VALUE-BASED HEALTH CARE2018-12-07T13:41:33+00:00


Value-based health care delivers the best health outcomes at the lowest cost.

In Atlanta, healthcare partners, community organizations, and local government leaders, supported by regional and national experts, have designed a five-year pilot to improve care for heart failure patients who experience an inpatient stay in facilities located in Cobb, Fulton or DeKalb counties, through a value-based healthcare model.

By linking clinical care to critical community services this effort will ensure adherence to treatments and therapies, attendance at doctors’ appointments, proper nutrition, medication management, and the ability to engage in physical activity and reconnect socially with friends and neighbors.


This pilot positions Atlanta as a leader in a collaborative approach to value-based health care. It provides a unique opportunity to increase heart failure survival and quality of life while reducing costs. Over the course of the 5 years, partners will standardize data collection, target evidence-based interventions to specific patient groups, create financial payment models to support these interventions and reward better outcomes. Using a multi-stakeholder approach to ensure that the impact is felt system-wide—payers, providers, government, medtech pharma, and—most importantly—patients.


In the spring of 2017, the City of Atlanta was selected as the first US site for the World Economic Forum’s (WEF) global Value-Based Health Care initiative. The WEF has initiated efforts in diverse communities around the world, to realign the incentives, interests, strategies, and behaviors of parties engaged in healthcare delivery to achieve better health outcomes at a lower cost.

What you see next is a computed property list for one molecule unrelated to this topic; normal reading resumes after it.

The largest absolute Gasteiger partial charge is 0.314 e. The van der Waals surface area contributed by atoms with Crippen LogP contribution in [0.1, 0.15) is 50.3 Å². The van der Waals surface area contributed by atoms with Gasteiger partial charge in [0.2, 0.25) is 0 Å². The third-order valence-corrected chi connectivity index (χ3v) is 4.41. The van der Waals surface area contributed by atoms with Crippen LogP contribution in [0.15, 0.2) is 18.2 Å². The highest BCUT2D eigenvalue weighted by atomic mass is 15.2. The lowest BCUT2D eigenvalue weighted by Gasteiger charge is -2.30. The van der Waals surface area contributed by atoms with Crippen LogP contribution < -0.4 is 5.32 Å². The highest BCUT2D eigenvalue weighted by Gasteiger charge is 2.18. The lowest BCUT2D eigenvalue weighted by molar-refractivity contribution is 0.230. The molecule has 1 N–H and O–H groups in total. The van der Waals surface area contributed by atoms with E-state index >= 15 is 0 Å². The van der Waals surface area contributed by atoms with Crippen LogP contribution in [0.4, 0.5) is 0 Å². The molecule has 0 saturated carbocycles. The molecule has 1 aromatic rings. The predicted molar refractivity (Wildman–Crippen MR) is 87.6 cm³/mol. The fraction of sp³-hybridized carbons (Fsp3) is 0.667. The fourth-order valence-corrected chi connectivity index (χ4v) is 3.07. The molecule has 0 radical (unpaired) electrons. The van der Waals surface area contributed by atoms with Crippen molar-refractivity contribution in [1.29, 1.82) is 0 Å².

In October 2017, the project formally kicked off with local, national and global partners committing to support the design and launch of the five-year pilot. This project marks the first time most major health systems and payers in the Atlanta market have agreed to work together on a shared initiative that engages the network of non-clinical community services; will align, track and benchmark outcomes on a neutral platform; centers patient outcomes in all phases of the project; and shifts funding to support quality and not quantity of care. While heart failure is the current focus, the infrastructure built through this effort is designed to address additional health conditions appropriate for a value-based relationship.

This project is currently funded by the American Heart Association, Centene, Kaiser Permanente, Humana and Medtronic.



Next steps

In 2019 we will focus on:
  • Refining workflows and timelines
  • Data standardization and ensuring that all health systems are connected to the Georgia Health Information Network
  • Creating project data warehouse and begin initial data collection (3 months)
  • Conduct baseline analysis and risk stratification
  • Match interventions with risk profiles


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